A “raging fire of brutality” is engulfing Myanmar, where military forces have killed more than 4,000 civilians since seizing power in a 2021 coup, according to an independent United Nations expert on Myanmar. On Monday before a UN General Assembly committee, the UN secretary-general, the UN special rapporteur on Myanmar, and a special UN investigative team presented separate reports detailing war crimes and crimes against humanity in the country.
Since taking power, the military junta has unlawfully attacked villages in areas controlled by anti-junta forces and ethnic armed groups, including schools, hospitals, and camps for displaced people. Airstrikes in some regions have increased more than 300 percent in the past year. The special rapporteur, Thomas Andrews, said the security forces have executed civilians in custody, “at times in mass killings.” They have “burned, beheaded, dismembered, and disfigured bodies in an apparent attempt to terrorize the civilian population.”
Andrews reported that “[c]ruelty and dehumanization are defining features of sexual crimes perpetrated by the military, including gang rape.” In some cases, the bodies of the victims of extrajudicial killings have shown signs of rape or sexual violence. According to Andrews, “[these] victims have included children.” The UN special investigative mechanism stated that crimes are committed with “the highest levels of cruelty and harm to the victims.”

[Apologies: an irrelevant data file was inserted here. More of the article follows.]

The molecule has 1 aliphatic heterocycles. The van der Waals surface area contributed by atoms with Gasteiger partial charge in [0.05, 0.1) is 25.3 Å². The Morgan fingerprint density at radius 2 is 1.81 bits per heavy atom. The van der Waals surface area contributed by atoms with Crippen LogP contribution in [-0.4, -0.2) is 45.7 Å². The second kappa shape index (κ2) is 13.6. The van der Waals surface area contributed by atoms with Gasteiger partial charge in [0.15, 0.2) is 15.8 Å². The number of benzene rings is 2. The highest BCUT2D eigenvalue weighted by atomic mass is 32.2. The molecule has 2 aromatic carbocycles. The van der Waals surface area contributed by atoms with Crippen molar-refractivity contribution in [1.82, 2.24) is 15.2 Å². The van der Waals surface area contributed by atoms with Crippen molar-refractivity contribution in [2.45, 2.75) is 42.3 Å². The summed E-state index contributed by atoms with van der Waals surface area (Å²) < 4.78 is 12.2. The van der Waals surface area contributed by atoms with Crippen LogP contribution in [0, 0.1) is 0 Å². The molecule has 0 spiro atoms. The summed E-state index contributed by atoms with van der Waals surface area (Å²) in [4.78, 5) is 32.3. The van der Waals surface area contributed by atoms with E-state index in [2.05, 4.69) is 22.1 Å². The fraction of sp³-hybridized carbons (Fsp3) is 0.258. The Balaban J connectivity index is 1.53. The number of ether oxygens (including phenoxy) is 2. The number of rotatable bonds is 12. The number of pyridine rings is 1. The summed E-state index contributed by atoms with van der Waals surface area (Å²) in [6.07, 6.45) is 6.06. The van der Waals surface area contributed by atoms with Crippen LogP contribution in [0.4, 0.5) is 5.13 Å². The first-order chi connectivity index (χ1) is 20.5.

The reports are shocking but none of them comes as a surprise. Myanmar’s military has a record of brutality that dates back decades: long-running atrocities against ethnic groups, violence against students, monks, and journalists since the 1980s, and post-coup abuses against pro-democracy and minority groups, including Rohingya Muslims who remain in apartheid conditions in Rakhine State.
Myanmar’s generals have never faced any real accountability for these abuses. This impunity has fueled ongoing crimes.
The UN Security Council should urgently impose an arms embargo and targeted sanctions on the military’s revenues. The council should also refer Myanmar to the International Criminal Court.
China and Russia have opposed such measures. Without Security Council action, governments that have already imposed targeted sanctions on Myanmar’s military and its money flows, including restrictions targeting aviation fuel, should better coordinate to make those sanctions more effective. Neighboring countries, including Thailand and Singapore, should cooperate with these efforts. All concerned governments should be focusing their own legal systems on Myanmar’s military, using universal jurisdiction laws on war crimes and crimes against humanity to build cases for prosecution.